Good thing I did this too, because the woman working behind the counter had no English, and my Spanish was not coming across very well. “I have a boat in the bay.” That’s about all I could understandably get out. She called in a man from another room who spoke a little English, and after showing him the name of the document I was told to request, he took my papers and went over a breakdown of what I would need to do to check in. Most of it followed along the lines of what we had read this morning, now I was just waiting to hear how much it would cost me. First he let me know that because I was here on a Saturday, their office closed at 1:00 and I would need to be back with my stamps from all the other officials before that time. Then, he said that, also because it was a Saturday, my fees would be double.  I sucked in my breath and waited for this figure. How much, $500? $600? He wrote something on a sheet of paper and passed it to me. $596. I let out a little yelp. Then he explained that this was in pesos, and it would be best if I could exchange my US money to this before paying the fees. 596..pesos? But that’s only about $50. I tried to contain my excitement and accept his sympathy that I was paying such a high weekend rate, and grabbed the necessary document before skipping out the door.

Instead of accepting a cab ride to the airport, all we had on us were large US bills anyway, we walked the mile there through the late morning heat, and walked through the sliding doors into the blessed air conditioning where we watched throngs of pasty white citizens filing through with their luggage, glad to be free from the snow that plagued them back home.  Finding that all three offices I needed to visit were right next to each other, there were some waits to get the attention of anyone at the windows since it was such a busy day at the airport with flights coming in, but otherwise things went very smoothly.  I did have to run to a window to exchange money for a very poor rate to pay another $30 US to Customs, but they were all very friendly and helpful.  It wasn’t even until I was finished with the first two officials that I realized 90% of the conversation had happened in Spanish, and I’d been able to follow along and give very basic replies, which they understood in return.  I guess learning another language is one of those things that you can’t over think.  Once you stop actually  thinking about it, it just comes naturally.

All was looking great for us to get the last stamp from Agriculture by 12:30 and back to the Port Captain’s by 1:00, completing the check in procedure and probably setting a record among most cruisers….until they saw Georgie’s paperwork.  ”You have a cat?, There’s a cat on your boat?”.  ”Yes.”  ”Is the cat going to be leaving the boat to go to shore?”  ”No, she stays on the boat all the time.”  ”Ok, as long as she doesn’t leave the boat”, the young woman smiled at me, while taking my papers to her boss to get stamped.  I guess he was a stickler for the rules though, and any pet on board had to be examined by someone in his office.  The girl hesitantly came back and informed me that someone would have to come out to our boat to make sure she looked healthy, and then we could come back and get our stamp.  Now our chances of getting this fully completed today were shot to hell.  A young man from the department came around to meet us, ushering us into their company pickup truck where he brought it down to the harbor and we loaded him in the dinghy for the ride out to Serendipity.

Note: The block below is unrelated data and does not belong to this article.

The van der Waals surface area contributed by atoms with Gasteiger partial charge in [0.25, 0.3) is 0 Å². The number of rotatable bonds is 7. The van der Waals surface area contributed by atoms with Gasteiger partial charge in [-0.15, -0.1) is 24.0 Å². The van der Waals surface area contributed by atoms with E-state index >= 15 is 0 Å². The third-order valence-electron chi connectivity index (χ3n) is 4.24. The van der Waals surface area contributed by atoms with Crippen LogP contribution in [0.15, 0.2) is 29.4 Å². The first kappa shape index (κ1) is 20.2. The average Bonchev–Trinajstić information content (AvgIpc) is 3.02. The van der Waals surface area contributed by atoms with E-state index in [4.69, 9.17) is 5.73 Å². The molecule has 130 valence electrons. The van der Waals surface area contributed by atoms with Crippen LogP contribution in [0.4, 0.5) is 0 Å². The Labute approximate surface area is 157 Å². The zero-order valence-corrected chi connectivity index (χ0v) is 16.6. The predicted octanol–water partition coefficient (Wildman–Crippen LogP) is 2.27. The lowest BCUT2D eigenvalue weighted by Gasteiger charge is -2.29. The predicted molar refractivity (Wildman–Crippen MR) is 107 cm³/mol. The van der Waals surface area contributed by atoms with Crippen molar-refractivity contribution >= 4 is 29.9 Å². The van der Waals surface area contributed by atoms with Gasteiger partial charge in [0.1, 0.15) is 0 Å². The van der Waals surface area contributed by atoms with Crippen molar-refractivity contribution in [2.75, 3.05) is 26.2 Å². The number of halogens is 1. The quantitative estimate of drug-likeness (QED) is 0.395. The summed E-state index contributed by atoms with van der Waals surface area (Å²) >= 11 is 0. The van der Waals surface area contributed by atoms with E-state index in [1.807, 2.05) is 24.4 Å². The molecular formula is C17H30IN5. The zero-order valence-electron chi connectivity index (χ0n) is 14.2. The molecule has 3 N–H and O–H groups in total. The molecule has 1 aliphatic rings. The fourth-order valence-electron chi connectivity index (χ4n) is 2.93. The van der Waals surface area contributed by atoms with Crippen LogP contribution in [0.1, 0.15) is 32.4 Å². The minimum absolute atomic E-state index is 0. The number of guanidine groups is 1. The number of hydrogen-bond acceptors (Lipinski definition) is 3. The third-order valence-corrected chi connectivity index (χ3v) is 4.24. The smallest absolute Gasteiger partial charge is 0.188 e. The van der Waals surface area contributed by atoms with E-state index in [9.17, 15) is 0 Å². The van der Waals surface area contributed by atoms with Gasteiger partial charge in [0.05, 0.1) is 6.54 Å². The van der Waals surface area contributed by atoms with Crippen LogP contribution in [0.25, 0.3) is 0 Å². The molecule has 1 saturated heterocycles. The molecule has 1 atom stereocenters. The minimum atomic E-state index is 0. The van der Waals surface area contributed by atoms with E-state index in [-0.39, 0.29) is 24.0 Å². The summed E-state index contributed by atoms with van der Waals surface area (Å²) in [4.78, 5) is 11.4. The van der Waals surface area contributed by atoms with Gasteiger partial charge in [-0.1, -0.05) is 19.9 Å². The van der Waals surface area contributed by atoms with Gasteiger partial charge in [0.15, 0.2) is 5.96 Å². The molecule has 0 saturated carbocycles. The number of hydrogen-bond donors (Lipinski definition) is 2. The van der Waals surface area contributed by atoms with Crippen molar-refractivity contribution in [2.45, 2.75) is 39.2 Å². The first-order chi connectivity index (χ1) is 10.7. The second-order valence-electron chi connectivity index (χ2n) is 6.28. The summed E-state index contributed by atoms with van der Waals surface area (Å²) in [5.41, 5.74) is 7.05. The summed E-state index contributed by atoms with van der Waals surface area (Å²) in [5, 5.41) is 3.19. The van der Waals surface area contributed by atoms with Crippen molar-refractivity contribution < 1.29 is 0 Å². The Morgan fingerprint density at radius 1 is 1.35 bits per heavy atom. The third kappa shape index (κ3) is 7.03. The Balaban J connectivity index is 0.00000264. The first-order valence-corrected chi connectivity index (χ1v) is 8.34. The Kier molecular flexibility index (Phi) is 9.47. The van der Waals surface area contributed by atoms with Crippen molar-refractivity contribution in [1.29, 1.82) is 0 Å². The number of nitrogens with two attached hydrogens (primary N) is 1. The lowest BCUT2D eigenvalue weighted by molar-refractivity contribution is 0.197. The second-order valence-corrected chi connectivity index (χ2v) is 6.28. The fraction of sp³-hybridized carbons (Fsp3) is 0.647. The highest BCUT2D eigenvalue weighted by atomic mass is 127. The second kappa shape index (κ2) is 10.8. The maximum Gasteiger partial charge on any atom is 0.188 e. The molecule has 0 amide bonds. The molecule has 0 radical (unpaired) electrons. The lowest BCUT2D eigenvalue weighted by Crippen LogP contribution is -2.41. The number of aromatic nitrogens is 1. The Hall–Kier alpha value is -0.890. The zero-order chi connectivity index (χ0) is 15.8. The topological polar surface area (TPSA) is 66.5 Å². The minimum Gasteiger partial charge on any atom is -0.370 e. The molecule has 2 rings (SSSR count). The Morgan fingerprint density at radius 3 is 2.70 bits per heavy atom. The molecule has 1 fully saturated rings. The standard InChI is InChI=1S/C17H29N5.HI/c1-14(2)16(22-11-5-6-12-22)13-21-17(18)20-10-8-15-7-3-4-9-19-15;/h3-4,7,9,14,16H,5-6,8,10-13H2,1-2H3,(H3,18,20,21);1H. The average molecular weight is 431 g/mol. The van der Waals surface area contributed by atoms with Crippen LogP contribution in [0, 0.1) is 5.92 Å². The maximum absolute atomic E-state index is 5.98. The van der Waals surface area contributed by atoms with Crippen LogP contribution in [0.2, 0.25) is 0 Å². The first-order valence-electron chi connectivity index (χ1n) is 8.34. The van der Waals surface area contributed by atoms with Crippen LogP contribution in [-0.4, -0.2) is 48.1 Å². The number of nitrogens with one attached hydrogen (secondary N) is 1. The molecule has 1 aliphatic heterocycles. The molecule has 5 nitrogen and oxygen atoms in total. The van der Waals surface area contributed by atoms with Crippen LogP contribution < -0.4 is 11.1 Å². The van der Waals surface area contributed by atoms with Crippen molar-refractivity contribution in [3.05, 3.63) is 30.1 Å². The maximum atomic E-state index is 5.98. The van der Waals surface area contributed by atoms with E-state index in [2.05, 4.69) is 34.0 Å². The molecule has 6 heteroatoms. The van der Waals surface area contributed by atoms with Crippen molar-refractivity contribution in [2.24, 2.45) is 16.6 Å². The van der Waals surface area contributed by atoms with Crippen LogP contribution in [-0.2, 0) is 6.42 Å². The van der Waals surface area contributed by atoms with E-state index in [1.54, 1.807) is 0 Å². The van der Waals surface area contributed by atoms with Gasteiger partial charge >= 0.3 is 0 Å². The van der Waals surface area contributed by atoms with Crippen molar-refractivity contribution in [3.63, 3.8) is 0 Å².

On the boat he took one quick glance at Georgie after I scooped her up and placed her in his arms, and he deemed that she was quite fit to be let into Mexico, and also a total cutie to boot.  Tell me something I don’t know.  ;)    He then went on to ask if we had any meats that we had brought into the country.  Defeated, I mentioned that we did have some ground beef in our freezer from Guatemala, which he confiscated with many apologies, but did happily accept a glass of Pepsi before leaving to bring us back to the airport.  Receiving the last stamp and being set free to go back to the Port Captain, it was now 1:30.  Our one day check in was not going to happen.  But at least the two of us were legal in the country, which means we were free to wander around.  There’s a norther coming in on Tuesday so we need to make sure we’re in the protection of Isla Mujeres before then, meaning, we have exactly today and tomorrow to explore this island.  Let’s see what it has to offer!

boats in harbor, Cozumel, Mexico

statue on boardwalk, Cozumel, Mexico

shoreline of Cozumel, Mexico

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One thought on “Bienvenidos a Meh-he-co

  1. Pingback: Throwback Thursday: Feliz Navidad | Matt & Jessica's Sailing Page